The Tudor Society
  • April 5 – A new king travels to London

    On this day in history, 5th April 1603, twelve days after the death of Queen Elizabeth I, the last Tudor monarch, King James VI of Scotland left Edinburgh, bound for London. He was now King of Ireland and England, as King James I, as well as being King of Scotland.

    Thirty-seven-year-old James, who was the son of Mary, Queen of Scots, and her second husband, Henry Stewart, Lord Darnley, had received news of Elizabeth’s death late on 26th March, when an exhausted Sir Robert Carey had arrived at Holyrood. James had been in bed, but Carey was escorted to his chamber, where he knelt by him, and as Carey recorded, “saluted him by his title of England, Scotland, France, and Ireland”. In reply, James said, “I know you have lost a near kinswoman, and a loving mistress: but take here my hand, I will be as good a master to you, and will requite this service with honour and reward.”

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  • March 24 – Robert Rich and Penelope Devereux, an unhappy marriage and The end of Queen Elizabeth I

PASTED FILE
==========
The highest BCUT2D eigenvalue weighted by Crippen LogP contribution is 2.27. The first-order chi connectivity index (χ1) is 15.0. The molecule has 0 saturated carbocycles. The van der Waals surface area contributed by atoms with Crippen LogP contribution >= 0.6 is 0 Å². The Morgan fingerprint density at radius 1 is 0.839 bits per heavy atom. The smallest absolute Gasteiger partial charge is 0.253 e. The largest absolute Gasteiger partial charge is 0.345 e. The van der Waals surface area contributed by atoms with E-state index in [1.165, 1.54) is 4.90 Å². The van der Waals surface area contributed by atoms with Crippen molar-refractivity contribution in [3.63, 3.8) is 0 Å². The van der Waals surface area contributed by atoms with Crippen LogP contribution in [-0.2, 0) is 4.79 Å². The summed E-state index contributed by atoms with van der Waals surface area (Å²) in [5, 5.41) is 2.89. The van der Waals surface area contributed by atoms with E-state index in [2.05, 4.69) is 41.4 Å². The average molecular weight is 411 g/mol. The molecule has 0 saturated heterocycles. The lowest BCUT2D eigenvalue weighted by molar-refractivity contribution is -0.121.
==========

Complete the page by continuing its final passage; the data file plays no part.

On this day in history, 24th March 1619, Robert Rich, 1st Earl of Warwick, Tudor nobleman and politician, died at his London home, Warwick House in Holborn. He was laid to rest at Felsted Church in Essex.

    Rich was an incredibly wealthy man and a good catch for Penelope Devereux, sister of the Earl of Essex, but their marriage was unhappy and she had an affair.

    Find out more about Rich and his marriage in this talk…

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  • James I and VI: Tudor King by Heather R. Darsie

    19th June 2016 marks the 450th birthday of King James I and VI of England and Scotland. Unification between the two countries, though at times strained, was brought about by James ascending the throne of England in 1603. The unification was the result of one hundred years of Tudor politics.

    Back in 1503, Henry VII arranged for his eldest daughter, Margaret Tudor, to marry James IV of Scotland. Margaret during the course of the marriage gave birth to the future James V in 1512. Fighting between Scotland and England resumed. In 1523, Henry VIII attempted to unite the thrones of Scotland and England by offering his daughter, Princess Mary, as a bride for James V. This proposal was rejected. Moving forward several years, James V married the French Mary of Guise in 1538. Henry VIII had lost his third wife in October 1537 and was seeking a new bride. James V beat his uncle, Henry VIII, who was also trying to marry Mary of Guise. In 1541, James V’s mother and Henry VIII’s sister, Margaret Tudor, passed away; this effectively ended the nearly thirty-year truce between Scotland and England. A war broke out, which saw the death of James V due to illness and depression of the current state of war in December 1542.

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